Ford Capri

Ford Capri 1960s British classic car

The Ford Capri was European sibling to the mighty Mustang - a massive seller in the US. In essence, the Capri was a standard 4-seater GT. There would be many a variation on that theme, however ... enough to give a spare-parts dealer palpitations! The Capri was manufactured in GB and West Germany. The first model came with the same 1.3-litre in-line four engine as the Ford Escort. In the UK, there were 1.6- and 2.0-litre V4 options. Add to that, a 3.0-litre V6. Germany weighed in with 1.7- and 2.3-litre versions. Stock-taking was already getting complicated. And that was before the cornucopia of trim options kicked in!

The entry-level Capri was the L. The XL was mid-range. At the top of the heap were the GT - and luxury GXL. Thankfully, the body shell was interchangeable. So were the struts - and beam rear axle. There were more parts choices, though, when it came to the 4-speed gearbox. Bigger engines had auto transmission as an option. All Capris had disc brakes up front - and drums at the rear. Rack-and-pinion steering, too, was standard - except for some of the 3.0-litre models, which were power-assisted.

Many a Capri was campaigned as a 'tin-top' racer - often, with much success. They derived from a set of souped-up roadsters. The RS2600 Mk1, for example, was a German 'homologation special'. It came with a fuel-injected 150bhp V6 ... courtesy of top tuner Harry Weslake. In '73, the British-built 3100 appeared - again, built for race homologation purposes. With its Weber carburettor - and over-bored V6 - it made 148bhp. These 'performance car' Capris featured fat alloy wheels and quarter bumpers. The 3100 sported a duck-tail spoiler. Most sought-after of all, however, was the Capri 280 Brooklands LE. Ironically, it was one of the German-built cars! Nonetheless, with its swish leather seats - and British racing green paint - it was a fitting finale to the Ford Capri story. And - as for those overworked spares departments - it is just a shame databases were still in their infancy, at the time!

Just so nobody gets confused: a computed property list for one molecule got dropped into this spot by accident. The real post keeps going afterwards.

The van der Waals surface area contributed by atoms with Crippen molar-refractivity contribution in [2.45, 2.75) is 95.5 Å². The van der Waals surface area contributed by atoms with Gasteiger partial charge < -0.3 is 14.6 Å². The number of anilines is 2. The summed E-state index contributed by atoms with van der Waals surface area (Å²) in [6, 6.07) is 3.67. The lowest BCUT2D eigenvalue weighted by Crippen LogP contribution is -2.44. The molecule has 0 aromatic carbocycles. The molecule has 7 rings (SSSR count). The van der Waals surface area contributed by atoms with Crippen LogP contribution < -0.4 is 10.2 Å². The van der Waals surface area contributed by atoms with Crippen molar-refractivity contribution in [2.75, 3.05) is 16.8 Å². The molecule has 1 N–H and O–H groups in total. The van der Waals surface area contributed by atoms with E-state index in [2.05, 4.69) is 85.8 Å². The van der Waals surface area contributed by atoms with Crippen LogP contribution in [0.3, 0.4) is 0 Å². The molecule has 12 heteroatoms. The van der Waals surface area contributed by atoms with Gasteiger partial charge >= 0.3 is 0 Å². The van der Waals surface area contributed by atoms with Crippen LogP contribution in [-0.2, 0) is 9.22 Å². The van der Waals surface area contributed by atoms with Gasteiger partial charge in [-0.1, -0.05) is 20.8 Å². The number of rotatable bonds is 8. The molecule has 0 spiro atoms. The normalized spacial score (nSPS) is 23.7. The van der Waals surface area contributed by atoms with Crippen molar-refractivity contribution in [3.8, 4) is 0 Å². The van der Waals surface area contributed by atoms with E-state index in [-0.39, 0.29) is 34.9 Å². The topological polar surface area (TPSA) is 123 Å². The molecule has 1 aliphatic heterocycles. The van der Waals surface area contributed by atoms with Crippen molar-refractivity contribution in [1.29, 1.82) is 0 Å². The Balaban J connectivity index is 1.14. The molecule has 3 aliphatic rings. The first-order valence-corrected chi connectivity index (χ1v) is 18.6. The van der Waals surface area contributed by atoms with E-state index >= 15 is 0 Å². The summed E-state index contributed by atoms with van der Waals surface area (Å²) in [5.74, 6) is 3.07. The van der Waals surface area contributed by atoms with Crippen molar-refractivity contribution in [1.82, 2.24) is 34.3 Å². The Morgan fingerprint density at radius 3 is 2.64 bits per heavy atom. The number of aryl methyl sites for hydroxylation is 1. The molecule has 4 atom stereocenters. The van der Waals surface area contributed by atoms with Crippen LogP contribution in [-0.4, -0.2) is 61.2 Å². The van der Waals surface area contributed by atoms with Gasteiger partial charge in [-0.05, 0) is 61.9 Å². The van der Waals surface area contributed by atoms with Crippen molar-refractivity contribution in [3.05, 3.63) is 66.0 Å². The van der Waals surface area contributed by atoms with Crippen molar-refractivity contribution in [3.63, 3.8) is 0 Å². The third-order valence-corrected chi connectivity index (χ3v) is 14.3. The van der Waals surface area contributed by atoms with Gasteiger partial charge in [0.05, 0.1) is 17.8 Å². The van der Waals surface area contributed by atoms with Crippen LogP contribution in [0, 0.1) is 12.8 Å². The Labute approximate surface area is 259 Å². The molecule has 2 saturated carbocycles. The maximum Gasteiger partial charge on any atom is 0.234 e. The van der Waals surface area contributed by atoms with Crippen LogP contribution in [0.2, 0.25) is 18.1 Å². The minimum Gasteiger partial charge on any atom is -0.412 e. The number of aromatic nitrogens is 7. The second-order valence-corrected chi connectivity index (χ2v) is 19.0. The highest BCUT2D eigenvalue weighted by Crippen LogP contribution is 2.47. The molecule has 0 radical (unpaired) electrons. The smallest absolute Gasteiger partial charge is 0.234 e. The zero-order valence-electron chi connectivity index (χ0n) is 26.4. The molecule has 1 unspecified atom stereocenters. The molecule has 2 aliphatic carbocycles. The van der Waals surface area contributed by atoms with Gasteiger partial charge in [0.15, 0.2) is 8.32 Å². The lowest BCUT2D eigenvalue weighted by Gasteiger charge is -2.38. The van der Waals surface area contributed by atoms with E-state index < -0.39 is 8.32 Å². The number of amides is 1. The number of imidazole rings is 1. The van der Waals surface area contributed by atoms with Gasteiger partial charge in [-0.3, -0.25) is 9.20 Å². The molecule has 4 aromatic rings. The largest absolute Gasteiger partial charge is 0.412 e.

Ford Shelby GT350

Ford Shelby GT350 1960s American classic sports car

As automotive luminaries go, they do not shine much brighter than Carroll Shelby. So - in '65 - when the erstwhile racer trained his tuning sights on the Ford Mustang, the sports car community sat up. The first-model Mustang had been released the previous year - to great acclaim. It had impressed in every area ... except one. In performance terms, the Mustang underwhelmed. Enter Carroll Shelby!

Styling-wise, the Mustang was fine. So, that was left alone - apart from new side-exhausts and stripes. Shelby headed straight for the engine - a Cobra 4.7-litre V8. He already knew a thing or two about it. He had, after all, been the catalyst for the AC Cobra. When Shelby picked up his spanners, the Mustang's V8 made 271bhp. Ford had already uprated the original spec. Shelby, though, was sure there was more. He was right. By the time he put down his spanners, output had risen to 306bhp. That came, in the main, by modifying the manifolds. Though a Holley carburettor certainly helped. Top speed had risen to 149mph ... with a 0-60 stat of 6.5s. Ensconced in their LA workshops, Shelby and his team had turned a meek and mild Mustang into a muscle car!

But, it would not have been a 'Shelby' without racing attached. It came in the form of the SCCA B-Production road-race series. The Shelby GT350R duly hit the grid. And went on to take the '65, '66 and '67 titles. The R dished out 360bhp. While the roadster was not quite in that league, it was no slouch. Koni suspension was suitably solid. The chassis was well up to taking the strain. Front discs - and rear drums - provided safe and assured braking. Transmission was 4-speed. Carroll Shelby had done it again. Cut from the same cloth as the AC Cobra, Ford's GT350 was already a thoroughbred sports car. And when a class act like Shelby got a hold of it, sparks were always going to fly. In a perfect trajectory, of course!